Scientists have examined a protein that will find application in optogenetics and could be used to control muscle and neuronal cells. The paper on the light-sensitive NsXeR protein of the xenorhodopsin class was published in Science Advances by the international team of researchers from MIPT, Forschungszentrum Jülich, and Institut de Biologie Structurale.
Why it matters
Researchers described a new optogenetic tool -- a protein called NsXeR, which belongs to the class of xenorhodopsins. When exposed to light, it can activate individual neurons, making them send set signals to the nervous system. Apart from applications in nervous system research, xenorhodopsins may also take over muscle cell control.
Credit: MIPT Press Office
Optogenetics is a new technique that uses light to control neurons or muscle cells in living tissue. It has found wide application in nervous system studies. Optogenetic manipulations are so precise that they make it possible to control individual neurons by switching certain information transfer pathways on or off. Similar methods are also used to partially reverse eyesight or hearing loss as well as to control muscle contractions.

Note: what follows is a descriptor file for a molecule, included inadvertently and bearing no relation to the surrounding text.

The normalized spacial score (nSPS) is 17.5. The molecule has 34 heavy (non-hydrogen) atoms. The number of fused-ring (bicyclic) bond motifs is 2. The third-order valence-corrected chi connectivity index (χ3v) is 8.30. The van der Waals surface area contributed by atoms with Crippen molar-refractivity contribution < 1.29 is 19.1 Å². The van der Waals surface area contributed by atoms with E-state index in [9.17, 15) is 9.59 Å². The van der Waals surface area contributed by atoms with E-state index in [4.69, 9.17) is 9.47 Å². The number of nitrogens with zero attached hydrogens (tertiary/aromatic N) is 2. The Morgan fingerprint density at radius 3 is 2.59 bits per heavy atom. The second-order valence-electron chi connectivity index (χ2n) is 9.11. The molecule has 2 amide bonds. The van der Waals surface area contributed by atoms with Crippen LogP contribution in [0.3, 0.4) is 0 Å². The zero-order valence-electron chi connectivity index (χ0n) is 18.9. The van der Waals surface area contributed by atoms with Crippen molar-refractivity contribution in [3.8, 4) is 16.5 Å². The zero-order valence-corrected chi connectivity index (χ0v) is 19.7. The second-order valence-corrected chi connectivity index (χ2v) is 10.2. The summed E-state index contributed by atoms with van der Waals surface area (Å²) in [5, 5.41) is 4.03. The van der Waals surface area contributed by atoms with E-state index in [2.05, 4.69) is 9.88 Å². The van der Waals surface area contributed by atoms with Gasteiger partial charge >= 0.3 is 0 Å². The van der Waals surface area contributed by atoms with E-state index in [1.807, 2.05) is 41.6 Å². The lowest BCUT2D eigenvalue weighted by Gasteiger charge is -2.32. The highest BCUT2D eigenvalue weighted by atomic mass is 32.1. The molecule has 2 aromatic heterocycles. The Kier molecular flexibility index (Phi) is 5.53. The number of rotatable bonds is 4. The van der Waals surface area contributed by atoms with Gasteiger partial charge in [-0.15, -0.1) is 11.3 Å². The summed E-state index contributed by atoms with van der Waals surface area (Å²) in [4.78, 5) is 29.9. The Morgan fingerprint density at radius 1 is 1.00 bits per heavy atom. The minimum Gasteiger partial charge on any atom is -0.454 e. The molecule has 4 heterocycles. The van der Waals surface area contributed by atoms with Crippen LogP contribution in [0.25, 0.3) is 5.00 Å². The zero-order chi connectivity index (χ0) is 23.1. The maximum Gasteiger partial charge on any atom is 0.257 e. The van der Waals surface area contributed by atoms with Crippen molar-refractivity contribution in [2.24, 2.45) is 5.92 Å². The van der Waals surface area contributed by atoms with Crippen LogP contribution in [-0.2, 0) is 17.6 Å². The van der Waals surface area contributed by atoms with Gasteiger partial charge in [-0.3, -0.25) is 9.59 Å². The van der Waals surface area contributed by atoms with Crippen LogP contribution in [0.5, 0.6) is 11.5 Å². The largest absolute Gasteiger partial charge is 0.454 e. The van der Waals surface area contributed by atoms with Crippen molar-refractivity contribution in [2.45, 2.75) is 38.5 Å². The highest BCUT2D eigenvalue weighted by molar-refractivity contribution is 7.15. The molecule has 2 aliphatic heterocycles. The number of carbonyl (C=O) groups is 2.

The main tools of optogenetics are light-sensitive proteins that are intentionally inserted into particular cells. After the insertion, the protein becomes attached to the cell surface and moves ions across the membrane upon exposure to light.
Thus, in a modified neuron cell, a correctly chosen light impulse may activate a neural signal or, on the contrary, suppress all the signals, depending on which protein is used. By activating signals from individual neurons, it is possible to imitate the functioning of certain brain regions -- a technique that modulates the behavior of the organism under study. If such proteins are inserted in muscle cells, an external signal can tense or relax them.
The authors of the paper, which was published in Science Advances, described a new optogenetic tool -- a protein called NsXeR, which belongs to the class of xenorhodopsins. When exposed to light, it can activate individual neurons, making them send set signals to the nervous system.